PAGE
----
Pedestrians Killed at Higher Rates in 2020

GHSA’s annual spotlight report, Pedestrian Traffic Fatalities by State: 2020 Preliminary Data, offers the first comprehensive look at state and national trends in pedestrian deaths for January-June. The report projects the U.S. pedestrian fatality rate per billion vehicle miles traveled (VMT) jumped to 2.2 deaths for the first six months of 2020 compared to 1.8 during the same period in 2019 – a 20% increase.

An analysis of data from the National Highway Traffic Safety Administration’s (NHTSA) Fatality Analysis Reporting System (FARS) projects that 2,957 pedestrians were killed on U.S. roads in the first six months of 2020, closely mirroring the number from the year before despite a 16.5% decrease in VMT during that time. The report examines key trends affecting this rise in pedestrian deaths, including increased reckless driving behaviors, the need for safer road crossings and efforts to make pedestrians more visible through better lighting and other strategies, and the continued uptick in sales of sport utility vehicles (SUVs), which cause more pedestrian impacts in the event of a collision. The report also discusses how a comprehensive approach that leverages engineering, public education, emergency response and equitable enforcement is essential for reducing crashes and saving lives.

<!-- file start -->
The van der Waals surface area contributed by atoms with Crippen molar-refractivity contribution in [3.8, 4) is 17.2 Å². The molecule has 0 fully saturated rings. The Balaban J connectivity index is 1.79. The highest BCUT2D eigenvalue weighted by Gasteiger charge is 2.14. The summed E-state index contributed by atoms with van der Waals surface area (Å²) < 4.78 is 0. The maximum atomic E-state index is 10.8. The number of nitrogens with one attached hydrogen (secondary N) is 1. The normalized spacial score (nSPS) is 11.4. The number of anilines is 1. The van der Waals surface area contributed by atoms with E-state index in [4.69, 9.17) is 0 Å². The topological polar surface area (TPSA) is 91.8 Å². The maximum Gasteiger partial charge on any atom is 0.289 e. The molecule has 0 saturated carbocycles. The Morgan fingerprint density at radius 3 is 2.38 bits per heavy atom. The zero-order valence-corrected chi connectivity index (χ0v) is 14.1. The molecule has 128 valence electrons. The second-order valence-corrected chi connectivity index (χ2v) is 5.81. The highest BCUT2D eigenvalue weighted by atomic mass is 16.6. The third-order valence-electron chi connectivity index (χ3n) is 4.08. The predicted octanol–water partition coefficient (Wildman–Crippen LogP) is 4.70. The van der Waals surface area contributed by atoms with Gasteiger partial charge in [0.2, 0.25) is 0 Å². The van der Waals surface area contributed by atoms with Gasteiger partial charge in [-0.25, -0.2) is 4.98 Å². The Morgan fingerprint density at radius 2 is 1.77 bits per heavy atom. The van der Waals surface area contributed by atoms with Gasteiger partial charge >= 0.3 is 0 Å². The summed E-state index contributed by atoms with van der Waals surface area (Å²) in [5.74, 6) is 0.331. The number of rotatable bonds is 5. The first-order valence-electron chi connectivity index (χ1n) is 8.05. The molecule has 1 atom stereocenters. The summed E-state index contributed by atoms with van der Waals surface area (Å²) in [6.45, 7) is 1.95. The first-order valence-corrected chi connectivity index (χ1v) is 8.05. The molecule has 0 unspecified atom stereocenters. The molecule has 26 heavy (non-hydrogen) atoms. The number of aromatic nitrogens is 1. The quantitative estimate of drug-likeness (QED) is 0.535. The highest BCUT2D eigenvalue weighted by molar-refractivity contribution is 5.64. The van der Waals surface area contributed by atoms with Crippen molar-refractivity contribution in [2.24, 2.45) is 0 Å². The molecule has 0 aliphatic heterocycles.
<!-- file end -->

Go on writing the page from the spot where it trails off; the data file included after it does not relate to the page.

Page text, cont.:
The data analysis was conducted by Richard Retting of Sam Schwartz Consulting.

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